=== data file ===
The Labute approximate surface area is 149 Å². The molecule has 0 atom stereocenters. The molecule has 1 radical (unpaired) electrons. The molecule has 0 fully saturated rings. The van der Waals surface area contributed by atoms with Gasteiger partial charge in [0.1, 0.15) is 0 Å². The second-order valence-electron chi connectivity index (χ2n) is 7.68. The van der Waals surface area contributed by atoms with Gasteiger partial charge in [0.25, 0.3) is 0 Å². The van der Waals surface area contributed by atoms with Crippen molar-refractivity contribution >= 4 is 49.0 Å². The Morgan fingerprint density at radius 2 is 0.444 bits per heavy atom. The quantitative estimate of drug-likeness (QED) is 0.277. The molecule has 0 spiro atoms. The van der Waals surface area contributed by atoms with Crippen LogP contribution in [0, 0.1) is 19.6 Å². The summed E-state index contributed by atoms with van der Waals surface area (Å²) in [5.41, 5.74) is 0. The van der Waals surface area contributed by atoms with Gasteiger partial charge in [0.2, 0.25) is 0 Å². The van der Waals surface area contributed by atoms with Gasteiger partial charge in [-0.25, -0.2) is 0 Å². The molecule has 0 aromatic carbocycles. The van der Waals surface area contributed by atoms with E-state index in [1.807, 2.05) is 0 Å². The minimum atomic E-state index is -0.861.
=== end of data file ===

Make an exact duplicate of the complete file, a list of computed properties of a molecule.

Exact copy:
The Labute approximate surface area is 149 Å². The molecule has 0 atom stereocenters. The molecule has 1 radical (unpaired) electrons. The molecule has 0 fully saturated rings. The van der Waals surface area contributed by atoms with Gasteiger partial charge in [0.1, 0.15) is 0 Å². The second-order valence-electron chi connectivity index (χ2n) is 7.68. The van der Waals surface area contributed by atoms with Gasteiger partial charge in [0.25, 0.3) is 0 Å². The van der Waals surface area contributed by atoms with Crippen molar-refractivity contribution >= 4 is 49.0 Å². The Morgan fingerprint density at radius 2 is 0.444 bits per heavy atom. The quantitative estimate of drug-likeness (QED) is 0.277. The molecule has 0 spiro atoms. The van der Waals surface area contributed by atoms with Crippen LogP contribution in [0, 0.1) is 19.6 Å². The summed E-state index contributed by atoms with van der Waals surface area (Å²) in [5.41, 5.74) is 0. The van der Waals surface area contributed by atoms with Gasteiger partial charge in [0.2, 0.25) is 0 Å². The van der Waals surface area contributed by atoms with Gasteiger partial charge in [-0.25, -0.2) is 0 Å². The molecule has 0 aromatic carbocycles. The van der Waals surface area contributed by atoms with E-state index in [1.807, 2.05) is 0 Å². The minimum atomic E-state index is -0.861.